I like William too – but he’s a funny bugger, funny as in ‘funny’, not funny, funny. There’s certain gaps in his character I can’t fill in. Maybe he’s a typical bloke? Certain scenes – for example when Lucy wants to describe an event that has happened in her day and he looks up from his laptop with impatience, which quickly turns to boredom. This is noticed by Lucy. Because she tells us by saying “I noticed that”. Oh dear – I know what William did there, I know only too well – the need for the women in our lives tell their stories, the need for blokes to get to the point. Poor Lucy – it’s heartbreaking, but she reflects on these things with such insight and understanding it’s almost superhuman. She will say things like “I understand why he thinks that”, or “I noticed that”.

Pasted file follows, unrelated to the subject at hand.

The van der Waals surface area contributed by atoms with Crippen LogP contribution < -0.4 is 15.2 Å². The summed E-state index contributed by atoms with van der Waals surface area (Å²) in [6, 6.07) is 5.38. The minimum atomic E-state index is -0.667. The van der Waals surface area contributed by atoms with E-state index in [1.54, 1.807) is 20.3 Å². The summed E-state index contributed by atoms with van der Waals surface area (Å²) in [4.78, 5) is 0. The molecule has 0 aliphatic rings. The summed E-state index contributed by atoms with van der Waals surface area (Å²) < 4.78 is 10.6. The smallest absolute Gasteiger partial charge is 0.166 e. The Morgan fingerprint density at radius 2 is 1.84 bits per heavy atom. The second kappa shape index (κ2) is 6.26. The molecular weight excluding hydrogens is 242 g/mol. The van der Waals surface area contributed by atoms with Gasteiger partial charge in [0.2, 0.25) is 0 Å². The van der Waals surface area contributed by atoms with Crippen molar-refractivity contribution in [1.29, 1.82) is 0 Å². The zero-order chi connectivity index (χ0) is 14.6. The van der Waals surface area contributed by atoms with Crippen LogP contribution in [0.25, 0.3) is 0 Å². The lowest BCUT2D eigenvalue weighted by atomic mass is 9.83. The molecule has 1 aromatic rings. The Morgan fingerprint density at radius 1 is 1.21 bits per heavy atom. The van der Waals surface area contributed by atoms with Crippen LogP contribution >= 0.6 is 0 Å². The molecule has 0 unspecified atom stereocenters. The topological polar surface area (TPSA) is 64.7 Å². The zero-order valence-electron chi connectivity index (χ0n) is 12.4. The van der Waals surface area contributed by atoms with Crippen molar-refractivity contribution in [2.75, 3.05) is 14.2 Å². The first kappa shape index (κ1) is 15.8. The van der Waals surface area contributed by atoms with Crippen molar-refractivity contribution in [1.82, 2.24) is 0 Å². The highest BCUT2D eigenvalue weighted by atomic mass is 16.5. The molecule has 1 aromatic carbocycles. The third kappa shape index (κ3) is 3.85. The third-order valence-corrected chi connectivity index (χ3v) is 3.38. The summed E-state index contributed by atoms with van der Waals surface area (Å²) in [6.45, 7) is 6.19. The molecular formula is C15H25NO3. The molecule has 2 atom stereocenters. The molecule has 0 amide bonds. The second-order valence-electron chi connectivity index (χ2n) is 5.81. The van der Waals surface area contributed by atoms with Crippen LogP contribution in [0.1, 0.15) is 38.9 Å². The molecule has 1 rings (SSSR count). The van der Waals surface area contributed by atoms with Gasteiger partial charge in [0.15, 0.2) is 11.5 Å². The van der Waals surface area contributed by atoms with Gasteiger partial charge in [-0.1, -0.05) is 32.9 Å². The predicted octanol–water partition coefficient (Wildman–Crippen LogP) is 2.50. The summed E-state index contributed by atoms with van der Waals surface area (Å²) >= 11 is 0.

Lucy doesn’t seem to blame or condone. She just remembers and, says.
There are people they ‘meet’ from a distance, upstate. We get to know their stories too. Also, William’s half-sister comes into his life in a bigger way. We also see relationships change and develop between all the characters, some relationships are created and even lost. The types of variations all of us see and experience everyday of our lives.
Nothing extraordinary, but profound when you think about it.
This is the best. I will remember this story - I want to tell you that.
Elizabeth Strout is a unique writer, her work is conversational, warm, honest, and heartfelt. I’ve enjoyed several of her previous books. Her new novel, Lucy by the Sea, is also wonderful. Lucy Barton has moved to Maine during the Covid emergency with her ex-husband William. As she adjusts to the anxious and slower rhythms of her new life, she comes to terms with past mistakes, both hers and William’s, and worries about her two daughters, Chrissy and Becka who have their own troubles in adjusting to the health crisis and in their relationships.